Do you have to be a supermom to homeschool as a single parent? If you’ve ever wondered whether it’s possible to do it all, Mary Jo Tate, this week’s guest, has some encouragement for you! Join Mary Jo and host Mike Smith on Home School Heartbeat.
Mike Smith: This week, author and homeschooling mom Mary Jo Tate joins me. Mary Jo, welcome to the program!
Mary Jo Tate: Thanks, Mike! I’m delighted to be here!
Mike: Mary Jo, being a single parent is hard enough, but homeschooling as a single parent seems like an overwhelming challenge. Is it possible?
Mary Jo: Absolutely, Mike. In fact, the growing number of single-parent homeschoolers testifies that it really can be done!
Though it may feel like you’re alone, but don’t try to be a lone ranger. Every homeschooler needs a support network, but it’s especially crucial for single parents, because we don’t have the help and the sounding board of a spouse. Get involved in a local church, in a homeschool support group, make friends with like-minded families, and seek out wise counsel from godly advisors.
Even more important, remember that God’s grace is sufficient. He promises to be a father of the fatherless and a defender of widows. If God has called you to homeschool your children, He will provide the strength, patience, grace, resources, and time to do it. Let your family and your life be a testimony of God’s faithfulness.
Mike: Mary Jo, I know this program will be an encouragement to a lot of single parents who have been wondering whether they can really homeschool. Thanks for joining us this week! And until next time, I’m Mike Smith.
Mike Smith: This week, author and homeschooling mom Mary Jo Tate joins me to talk about homeschooling as a single parent. Mary Jo, when you’re the primary provider and the homeschooling parent, how do you balance work with actually being there for your child?
Mary Jo Tate: Well, Mike, when there are so many responsibilities to juggle, it’s really easy to slip into crisis management mode—to just push yourself until you can make it past one more commitment, or one more deadline. But you can’t live that way forever—you just can’t sprint through a marathon. You’ve got to find a pace that you can maintain for the long haul.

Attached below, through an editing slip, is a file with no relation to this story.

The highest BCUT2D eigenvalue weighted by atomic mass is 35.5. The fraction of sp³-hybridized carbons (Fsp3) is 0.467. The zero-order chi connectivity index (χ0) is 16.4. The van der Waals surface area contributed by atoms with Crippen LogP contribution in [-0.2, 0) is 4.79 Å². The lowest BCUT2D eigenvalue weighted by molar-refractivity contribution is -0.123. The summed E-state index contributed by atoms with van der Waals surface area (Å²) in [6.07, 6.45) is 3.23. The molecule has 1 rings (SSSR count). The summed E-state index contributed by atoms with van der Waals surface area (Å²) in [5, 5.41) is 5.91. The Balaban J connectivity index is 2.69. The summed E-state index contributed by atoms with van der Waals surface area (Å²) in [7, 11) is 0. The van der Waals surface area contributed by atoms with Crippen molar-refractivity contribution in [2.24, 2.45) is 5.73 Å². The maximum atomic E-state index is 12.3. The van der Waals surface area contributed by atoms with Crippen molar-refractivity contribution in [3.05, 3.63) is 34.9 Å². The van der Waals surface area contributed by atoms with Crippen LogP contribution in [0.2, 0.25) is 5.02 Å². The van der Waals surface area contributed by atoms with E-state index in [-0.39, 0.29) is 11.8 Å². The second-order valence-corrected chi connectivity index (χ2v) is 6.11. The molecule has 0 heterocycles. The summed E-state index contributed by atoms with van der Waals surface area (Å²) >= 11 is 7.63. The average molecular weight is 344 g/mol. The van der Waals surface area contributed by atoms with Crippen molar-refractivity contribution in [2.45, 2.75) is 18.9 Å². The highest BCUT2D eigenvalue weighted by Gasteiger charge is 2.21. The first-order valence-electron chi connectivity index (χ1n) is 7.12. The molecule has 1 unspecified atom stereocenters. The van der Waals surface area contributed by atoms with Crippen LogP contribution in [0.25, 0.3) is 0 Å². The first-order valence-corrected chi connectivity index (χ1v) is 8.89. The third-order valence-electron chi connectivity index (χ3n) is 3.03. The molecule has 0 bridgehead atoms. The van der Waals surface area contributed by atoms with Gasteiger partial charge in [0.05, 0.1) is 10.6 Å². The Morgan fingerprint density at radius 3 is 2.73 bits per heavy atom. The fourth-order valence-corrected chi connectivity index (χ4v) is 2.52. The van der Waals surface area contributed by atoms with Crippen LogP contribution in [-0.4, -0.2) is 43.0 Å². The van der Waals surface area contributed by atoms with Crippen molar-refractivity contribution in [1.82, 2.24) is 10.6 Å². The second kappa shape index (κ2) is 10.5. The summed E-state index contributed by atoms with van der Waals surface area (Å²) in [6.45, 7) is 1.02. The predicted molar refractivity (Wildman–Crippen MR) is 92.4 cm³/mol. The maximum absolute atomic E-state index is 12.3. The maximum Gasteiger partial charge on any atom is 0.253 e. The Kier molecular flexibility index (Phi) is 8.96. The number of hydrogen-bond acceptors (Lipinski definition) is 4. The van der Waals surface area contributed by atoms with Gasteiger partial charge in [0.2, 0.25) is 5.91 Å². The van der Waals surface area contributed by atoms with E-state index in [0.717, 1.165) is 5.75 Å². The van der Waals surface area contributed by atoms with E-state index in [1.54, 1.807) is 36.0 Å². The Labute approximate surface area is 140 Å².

In order to do that, you have to eliminate as much as possible, and prioritize the rest. Learn to say no to the good in order to say yes to the best. Be intentional and very selective about outside commitments, such as extracurricular activities. And even though it’s hard, don’t let the necessity of working crowd out precious family time.
I’ve found that the best tool for balancing a busy life is setting yearly and weekly goals in three categories: personal, family, and business. Dividing commitments into those areas—literally writing them down in three columns on a page—helps you see whether things are in balance. Just half an hour of planning every week will multiply your productivity and relieve stress and frustration.
Mike: Mary Jo, thanks for joining us today! And until next time, I’m Mike Smith.
Mike Smith: Mary Jo, on our last program, we talked about balancing work and family. Let’s talk specifically about homeschooling today. How do you set reasonable expectations for your family’s homeschool program, as a single parent?
Mary Jo Tate: Mike, it’s really important to design a realistic educational plan that you can actually implement, rather than wasting precious time fretting over the gap between theory and practice. It’s great to teach your children together whenever possible, especially for history, literature, and science. Encourage independent learning when your children become competent readers. Taking responsibility for their own education teaches important skills and offers the opportunity for each child to pursue his own special interest.